by Navid Felker
As yet another British citizen is reportedly arrested in Tehran by Iranian security forces, political scientist Dr Majid Rafizadeh says the British government should hold the Iranian Regime to account for taking their citizens hostage.
British-Iranian anthropologist Kameel Ahmady, who originally hails from the Kurdistan region of Iran was arrested recently on an unknown charge, at a time of increased tensions between the UK and Iran. The Islamic Revolutionary Guard Corps’ (IRGC) seized a British-flagged oil tanker and its crew last month in retaliation for the UK detaining an Iranian oil tanker supposedly headed for Syria in violation of EU sanctions.
Ahmady’s wife, Shafaq Rahmani said that security agents raided their house, “took away documents, including his ID card”, and gave him an order for a one-month temporary detention without providing “information about the reason for the arrest or the charges against Kameel”. In Iran, it is common for foreign or dual nationals to be arrested on vague charges like harming national security, corruption on earth, or espionage.
Another British dual national being held in Iran is aid worker Nazanin Zaghari-Ratcliffe, who was taking her then-one-year-old daughter to visit family in Tehran for Nowruz, the Iranian new year, when she was arrested in 2016.
Despite an ongoing campaign by her husband Richard Ratcliffe, Zaghari-Ratcliffe’s remains in prison in Iran and is deteriorating. Her MP Tulip Siddiq said Zaghari-Ratcliffe’s treatment was “becoming a matter of life and death” in January and urged the British government to act, but Iran is ignoring ongoing requests.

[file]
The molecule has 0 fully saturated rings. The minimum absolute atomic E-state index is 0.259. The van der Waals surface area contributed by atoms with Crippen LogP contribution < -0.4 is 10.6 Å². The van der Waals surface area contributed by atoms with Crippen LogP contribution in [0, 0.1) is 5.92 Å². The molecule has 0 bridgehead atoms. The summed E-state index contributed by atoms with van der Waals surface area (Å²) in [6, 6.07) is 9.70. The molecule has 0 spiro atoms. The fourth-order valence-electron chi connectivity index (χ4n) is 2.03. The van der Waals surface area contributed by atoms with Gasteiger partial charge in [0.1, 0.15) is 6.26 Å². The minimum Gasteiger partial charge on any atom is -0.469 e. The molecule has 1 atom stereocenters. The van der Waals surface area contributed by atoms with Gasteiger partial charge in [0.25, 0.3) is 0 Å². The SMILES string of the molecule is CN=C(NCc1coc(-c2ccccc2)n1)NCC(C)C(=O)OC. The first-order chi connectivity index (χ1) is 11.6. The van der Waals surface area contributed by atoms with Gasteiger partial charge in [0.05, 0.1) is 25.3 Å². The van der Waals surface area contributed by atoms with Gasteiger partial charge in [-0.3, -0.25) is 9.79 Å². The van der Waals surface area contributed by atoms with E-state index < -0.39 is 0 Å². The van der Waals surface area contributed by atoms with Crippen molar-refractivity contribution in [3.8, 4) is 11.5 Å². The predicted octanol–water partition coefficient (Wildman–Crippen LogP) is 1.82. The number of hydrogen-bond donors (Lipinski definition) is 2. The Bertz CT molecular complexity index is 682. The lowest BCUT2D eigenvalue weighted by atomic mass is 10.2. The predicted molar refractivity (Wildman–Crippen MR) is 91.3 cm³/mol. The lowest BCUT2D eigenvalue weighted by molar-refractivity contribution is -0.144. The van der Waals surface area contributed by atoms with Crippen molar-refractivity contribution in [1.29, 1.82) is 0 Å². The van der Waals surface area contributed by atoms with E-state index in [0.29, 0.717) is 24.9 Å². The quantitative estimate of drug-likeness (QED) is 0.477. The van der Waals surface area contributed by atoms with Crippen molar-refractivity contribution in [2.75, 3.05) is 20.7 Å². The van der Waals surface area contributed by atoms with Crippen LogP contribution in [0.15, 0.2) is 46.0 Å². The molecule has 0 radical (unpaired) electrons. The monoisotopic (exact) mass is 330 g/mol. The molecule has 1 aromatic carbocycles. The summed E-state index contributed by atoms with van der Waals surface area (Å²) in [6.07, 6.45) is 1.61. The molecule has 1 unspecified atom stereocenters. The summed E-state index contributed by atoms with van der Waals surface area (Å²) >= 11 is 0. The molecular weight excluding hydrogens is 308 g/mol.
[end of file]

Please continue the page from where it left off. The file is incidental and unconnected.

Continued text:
The British detainees are kept in the notorious Evin prison, which has been described by inmates as “hell on earth”.
In May, then-Foreign Secretary Jeremy Hunt finally warned all British-Iranian dual nationals against travelling to Iran, saying they risked “intolerable risk of mistreatment”.
Why is Iran doing this?
Rafizadeh believes that Iran is trying to extort ransom money or geopolitical leverage from the UK, possibly even to pressure the UK to leave the US-led coalition that aims to protect ships in the Strait of Hormuz.
Rafizadeh wrote: “The UK must not submit to Iran’s pressure, blackmail and its political game of using British citizens as hostages. The UK must hold accountable those Iranian institutions that are the main culprits: The judiciary, the Ministry of Intelligence, and the IRGC. If the UK submits to Tehran’s hostage-taking game and accepts Iran’s terms, it will only embolden and empower the regime. The British government should also level appropriate economic and political sanctions against Iran to pressure it into agreeing to stop all human rights abuses, and also to release the British citizens. It must be made clear to Iran that, apart from its unacceptable nuclear and ballistic missile build-up, the UK — and every country — will also not stand for the capture, torture and imprisonment of innocent dual citizens. If the British government implements actions against Iran’s hostage-taking, perhaps these British captives, who most likely endure unspeakable hardship, could be free to resume their lives once again.”